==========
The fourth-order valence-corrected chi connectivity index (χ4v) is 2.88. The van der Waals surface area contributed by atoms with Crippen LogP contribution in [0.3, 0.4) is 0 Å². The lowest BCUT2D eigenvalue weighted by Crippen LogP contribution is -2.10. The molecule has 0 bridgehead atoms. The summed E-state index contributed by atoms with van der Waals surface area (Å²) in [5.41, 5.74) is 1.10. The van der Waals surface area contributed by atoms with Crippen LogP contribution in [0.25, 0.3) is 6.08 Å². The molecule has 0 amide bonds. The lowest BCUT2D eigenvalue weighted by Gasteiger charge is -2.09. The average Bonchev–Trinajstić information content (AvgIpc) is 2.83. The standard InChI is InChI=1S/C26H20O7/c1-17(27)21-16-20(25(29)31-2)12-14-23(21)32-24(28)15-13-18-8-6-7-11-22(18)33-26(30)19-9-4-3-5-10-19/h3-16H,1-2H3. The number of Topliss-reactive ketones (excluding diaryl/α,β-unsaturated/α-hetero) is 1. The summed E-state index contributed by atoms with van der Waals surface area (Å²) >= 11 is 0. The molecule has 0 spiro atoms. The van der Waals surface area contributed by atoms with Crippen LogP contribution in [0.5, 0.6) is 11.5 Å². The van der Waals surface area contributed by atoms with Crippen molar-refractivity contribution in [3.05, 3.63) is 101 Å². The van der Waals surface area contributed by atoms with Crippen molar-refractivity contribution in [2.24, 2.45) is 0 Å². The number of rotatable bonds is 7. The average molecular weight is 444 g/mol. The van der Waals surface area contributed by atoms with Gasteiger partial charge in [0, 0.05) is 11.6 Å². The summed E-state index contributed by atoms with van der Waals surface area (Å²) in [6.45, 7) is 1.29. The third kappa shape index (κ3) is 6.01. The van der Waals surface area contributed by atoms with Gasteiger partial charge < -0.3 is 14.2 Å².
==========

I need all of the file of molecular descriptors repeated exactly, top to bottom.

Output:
The fourth-order valence-corrected chi connectivity index (χ4v) is 2.88. The van der Waals surface area contributed by atoms with Crippen LogP contribution in [0.3, 0.4) is 0 Å². The lowest BCUT2D eigenvalue weighted by Crippen LogP contribution is -2.10. The molecule has 0 bridgehead atoms. The summed E-state index contributed by atoms with van der Waals surface area (Å²) in [5.41, 5.74) is 1.10. The van der Waals surface area contributed by atoms with Crippen LogP contribution in [0.25, 0.3) is 6.08 Å². The molecule has 0 amide bonds. The lowest BCUT2D eigenvalue weighted by Gasteiger charge is -2.09. The average Bonchev–Trinajstić information content (AvgIpc) is 2.83. The standard InChI is InChI=1S/C26H20O7/c1-17(27)21-16-20(25(29)31-2)12-14-23(21)32-24(28)15-13-18-8-6-7-11-22(18)33-26(30)19-9-4-3-5-10-19/h3-16H,1-2H3. The number of Topliss-reactive ketones (excluding diaryl/α,β-unsaturated/α-hetero) is 1. The summed E-state index contributed by atoms with van der Waals surface area (Å²) >= 11 is 0. The molecule has 0 spiro atoms. The van der Waals surface area contributed by atoms with Crippen LogP contribution in [0.5, 0.6) is 11.5 Å². The van der Waals surface area contributed by atoms with Crippen molar-refractivity contribution in [3.05, 3.63) is 101 Å². The van der Waals surface area contributed by atoms with Crippen molar-refractivity contribution in [2.24, 2.45) is 0 Å². The number of rotatable bonds is 7. The average molecular weight is 444 g/mol. The van der Waals surface area contributed by atoms with Gasteiger partial charge in [0, 0.05) is 11.6 Å². The summed E-state index contributed by atoms with van der Waals surface area (Å²) in [6.45, 7) is 1.29. The third kappa shape index (κ3) is 6.01. The van der Waals surface area contributed by atoms with Gasteiger partial charge < -0.3 is 14.2 Å².